It must not be denyed indeed, that a multitude professing true Faith in Christ, though their lives be not so regular as they ought to be, are not unserviceable to our Religi­on: Nay, in some cases, by their steadiness in the Truth, give no small support unto it. Especially, when they likewise continue united together, by partaking constant­ly of the same Sacraments. Whereby they are joyned to those who are truly good, and remain a part of the Christian society; till their lives be so bad that they are thrown out of the Church, as not fit to have Commu­nion with it. And therefore out of such a Church, con­sisting of those that profess the Faith of Christ intirely, and worship him purely, without any dangerous mix­tures, no Man ought to depart; merely because every one therein is not knit to Christ by such hearty love and obedience as that Faith ought to produce. For they that are only in outward Communion with such a Church, are in a good way to something more: and therefore ought not to be rejected, as no Christians. For by external Communion, the inward lively Communi­on with God our Saviour, is produced, set forward, and promoted: and it is something to own Christ, and ac­knowledge him for our Lord and Master; and receive constant instructions from his Ministers, whereby we are convinced of our duty. Which though it doth not at present make them good and faithful Servants, yet they may be so in time: and the way to make them so, is not to leave them to themselves, by separating from them; but to admonish, reprove and exhort them [Page 87]to become living Members of Christ's Body, that they may do him greater service, by recommending his Re­ligion effectually to the World. As all those do, who separate from the wickedness of the World, though they continue mixed with the wicked that are in the Church; till they can, in an orderly manner and after regular proceedings, be thrown out of it. Whereas, on the contrary, they who upon pretence of the wick­ed being mixed with the godly, depart from the external Communion of the Church; have very much dishonoured Religion, and help to destroy the Church by endless se­parations.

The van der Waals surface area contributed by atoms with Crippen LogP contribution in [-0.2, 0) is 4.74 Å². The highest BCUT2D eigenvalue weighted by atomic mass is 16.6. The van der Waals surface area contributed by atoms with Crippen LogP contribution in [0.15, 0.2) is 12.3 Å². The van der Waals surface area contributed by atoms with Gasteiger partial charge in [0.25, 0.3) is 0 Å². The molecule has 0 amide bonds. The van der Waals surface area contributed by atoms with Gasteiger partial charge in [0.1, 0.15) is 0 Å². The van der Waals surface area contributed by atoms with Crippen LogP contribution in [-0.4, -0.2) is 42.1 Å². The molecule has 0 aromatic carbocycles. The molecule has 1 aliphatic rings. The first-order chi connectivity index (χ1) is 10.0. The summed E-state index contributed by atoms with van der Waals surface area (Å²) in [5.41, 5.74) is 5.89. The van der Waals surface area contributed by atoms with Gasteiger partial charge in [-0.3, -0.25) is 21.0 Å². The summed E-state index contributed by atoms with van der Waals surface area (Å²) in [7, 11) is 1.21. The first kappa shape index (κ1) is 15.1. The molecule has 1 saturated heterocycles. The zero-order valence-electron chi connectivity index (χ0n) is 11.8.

For when they have so departed from the Church, they are not sure they depart from the wicked: though it be sure they have left the Communion of a great ma­ny good Men and Women, who are mingled in com­mon, with the bad. And what advantage can such Men propound unto themselves, or unto true Religion and godliness: when they certainly forsake the society of a great many truly good Men, for an imaginary de­parture from the wicked? Because after all the care they can take, they cannot be sure there are no wicked among them: but they leave a Church, in which it is notori­ous there are a great number of holy People, and erect Congregations, for ought they can certainly know, of such as conceit themselves Religious, merely from this separation.